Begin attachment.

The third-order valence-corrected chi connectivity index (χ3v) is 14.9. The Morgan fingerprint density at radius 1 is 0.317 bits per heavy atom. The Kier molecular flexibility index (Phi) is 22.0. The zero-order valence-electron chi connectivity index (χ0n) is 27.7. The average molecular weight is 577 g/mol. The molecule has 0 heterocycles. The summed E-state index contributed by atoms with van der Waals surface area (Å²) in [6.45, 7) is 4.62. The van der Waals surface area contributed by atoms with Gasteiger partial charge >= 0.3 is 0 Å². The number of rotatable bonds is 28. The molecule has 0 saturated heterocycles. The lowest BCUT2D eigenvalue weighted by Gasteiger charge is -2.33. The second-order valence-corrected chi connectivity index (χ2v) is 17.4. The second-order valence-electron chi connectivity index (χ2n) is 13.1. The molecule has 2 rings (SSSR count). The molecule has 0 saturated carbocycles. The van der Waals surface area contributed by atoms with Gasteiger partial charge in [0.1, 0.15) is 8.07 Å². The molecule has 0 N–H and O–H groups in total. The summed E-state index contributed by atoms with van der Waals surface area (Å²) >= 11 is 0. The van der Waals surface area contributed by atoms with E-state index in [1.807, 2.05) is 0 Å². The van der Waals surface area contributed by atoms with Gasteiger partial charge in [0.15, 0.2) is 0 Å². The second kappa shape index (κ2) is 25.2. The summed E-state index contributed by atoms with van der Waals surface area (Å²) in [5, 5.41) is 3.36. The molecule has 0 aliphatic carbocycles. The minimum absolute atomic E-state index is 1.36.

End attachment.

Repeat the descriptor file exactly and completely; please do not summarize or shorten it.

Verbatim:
The third-order valence-corrected chi connectivity index (χ3v) is 14.9. The Morgan fingerprint density at radius 1 is 0.317 bits per heavy atom. The Kier molecular flexibility index (Phi) is 22.0. The zero-order valence-electron chi connectivity index (χ0n) is 27.7. The average molecular weight is 577 g/mol. The molecule has 0 heterocycles. The summed E-state index contributed by atoms with van der Waals surface area (Å²) in [6.45, 7) is 4.62. The van der Waals surface area contributed by atoms with Gasteiger partial charge >= 0.3 is 0 Å². The number of rotatable bonds is 28. The molecule has 0 saturated heterocycles. The lowest BCUT2D eigenvalue weighted by Gasteiger charge is -2.33. The second-order valence-corrected chi connectivity index (χ2v) is 17.4. The second-order valence-electron chi connectivity index (χ2n) is 13.1. The molecule has 2 rings (SSSR count). The molecule has 0 saturated carbocycles. The van der Waals surface area contributed by atoms with Gasteiger partial charge in [0.1, 0.15) is 8.07 Å². The molecule has 0 N–H and O–H groups in total. The summed E-state index contributed by atoms with van der Waals surface area (Å²) >= 11 is 0. The van der Waals surface area contributed by atoms with E-state index in [1.807, 2.05) is 0 Å². The van der Waals surface area contributed by atoms with Gasteiger partial charge in [0.15, 0.2) is 0 Å². The second kappa shape index (κ2) is 25.2. The summed E-state index contributed by atoms with van der Waals surface area (Å²) in [5, 5.41) is 3.36. The molecule has 0 aliphatic carbocycles. The minimum absolute atomic E-state index is 1.36.